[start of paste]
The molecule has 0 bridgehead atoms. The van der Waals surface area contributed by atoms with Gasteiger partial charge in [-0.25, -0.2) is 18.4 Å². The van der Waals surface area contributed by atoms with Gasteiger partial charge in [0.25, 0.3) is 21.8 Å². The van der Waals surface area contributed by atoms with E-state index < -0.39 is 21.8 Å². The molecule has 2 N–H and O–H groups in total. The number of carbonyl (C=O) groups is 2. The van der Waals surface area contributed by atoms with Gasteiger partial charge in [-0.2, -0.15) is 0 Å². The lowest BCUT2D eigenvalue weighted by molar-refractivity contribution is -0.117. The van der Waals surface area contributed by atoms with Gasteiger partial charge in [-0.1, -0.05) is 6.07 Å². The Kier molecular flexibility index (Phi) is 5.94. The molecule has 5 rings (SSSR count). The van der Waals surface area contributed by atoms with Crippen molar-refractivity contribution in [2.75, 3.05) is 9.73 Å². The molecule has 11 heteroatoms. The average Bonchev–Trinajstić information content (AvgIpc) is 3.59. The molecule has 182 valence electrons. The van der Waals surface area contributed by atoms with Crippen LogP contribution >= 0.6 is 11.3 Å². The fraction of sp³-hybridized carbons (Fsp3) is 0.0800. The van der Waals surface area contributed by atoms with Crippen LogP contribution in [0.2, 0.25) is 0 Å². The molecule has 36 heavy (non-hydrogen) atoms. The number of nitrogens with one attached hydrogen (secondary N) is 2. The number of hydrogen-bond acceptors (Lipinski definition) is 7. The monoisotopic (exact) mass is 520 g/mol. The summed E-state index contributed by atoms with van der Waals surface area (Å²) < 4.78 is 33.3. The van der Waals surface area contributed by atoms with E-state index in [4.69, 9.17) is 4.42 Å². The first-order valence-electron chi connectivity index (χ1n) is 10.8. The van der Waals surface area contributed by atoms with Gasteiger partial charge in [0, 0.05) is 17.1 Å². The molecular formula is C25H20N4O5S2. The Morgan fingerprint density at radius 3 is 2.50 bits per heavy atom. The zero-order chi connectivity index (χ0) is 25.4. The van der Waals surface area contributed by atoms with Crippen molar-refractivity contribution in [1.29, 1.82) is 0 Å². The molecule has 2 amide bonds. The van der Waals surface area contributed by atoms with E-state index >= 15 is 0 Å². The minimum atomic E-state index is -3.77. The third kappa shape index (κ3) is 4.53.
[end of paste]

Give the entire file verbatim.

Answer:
The molecule has 0 bridgehead atoms. The van der Waals surface area contributed by atoms with Gasteiger partial charge in [-0.25, -0.2) is 18.4 Å². The van der Waals surface area contributed by atoms with Gasteiger partial charge in [0.25, 0.3) is 21.8 Å². The van der Waals surface area contributed by atoms with E-state index < -0.39 is 21.8 Å². The molecule has 2 N–H and O–H groups in total. The number of carbonyl (C=O) groups is 2. The van der Waals surface area contributed by atoms with Gasteiger partial charge in [-0.2, -0.15) is 0 Å². The lowest BCUT2D eigenvalue weighted by molar-refractivity contribution is -0.117. The van der Waals surface area contributed by atoms with Gasteiger partial charge in [-0.1, -0.05) is 6.07 Å². The Kier molecular flexibility index (Phi) is 5.94. The molecule has 5 rings (SSSR count). The van der Waals surface area contributed by atoms with Crippen molar-refractivity contribution in [2.75, 3.05) is 9.73 Å². The molecule has 11 heteroatoms. The average Bonchev–Trinajstić information content (AvgIpc) is 3.59. The molecule has 182 valence electrons. The van der Waals surface area contributed by atoms with Crippen LogP contribution >= 0.6 is 11.3 Å². The fraction of sp³-hybridized carbons (Fsp3) is 0.0800. The van der Waals surface area contributed by atoms with Crippen LogP contribution in [0.2, 0.25) is 0 Å². The molecule has 36 heavy (non-hydrogen) atoms. The number of nitrogens with one attached hydrogen (secondary N) is 2. The number of hydrogen-bond acceptors (Lipinski definition) is 7. The monoisotopic (exact) mass is 520 g/mol. The summed E-state index contributed by atoms with van der Waals surface area (Å²) < 4.78 is 33.3. The van der Waals surface area contributed by atoms with E-state index in [4.69, 9.17) is 4.42 Å². The first-order valence-electron chi connectivity index (χ1n) is 10.8. The van der Waals surface area contributed by atoms with Gasteiger partial charge in [0, 0.05) is 17.1 Å². The molecular formula is C25H20N4O5S2. The Morgan fingerprint density at radius 3 is 2.50 bits per heavy atom. The zero-order chi connectivity index (χ0) is 25.4. The van der Waals surface area contributed by atoms with Crippen molar-refractivity contribution in [1.29, 1.82) is 0 Å². The molecule has 2 amide bonds. The van der Waals surface area contributed by atoms with E-state index >= 15 is 0 Å². The minimum atomic E-state index is -3.77. The third kappa shape index (κ3) is 4.53.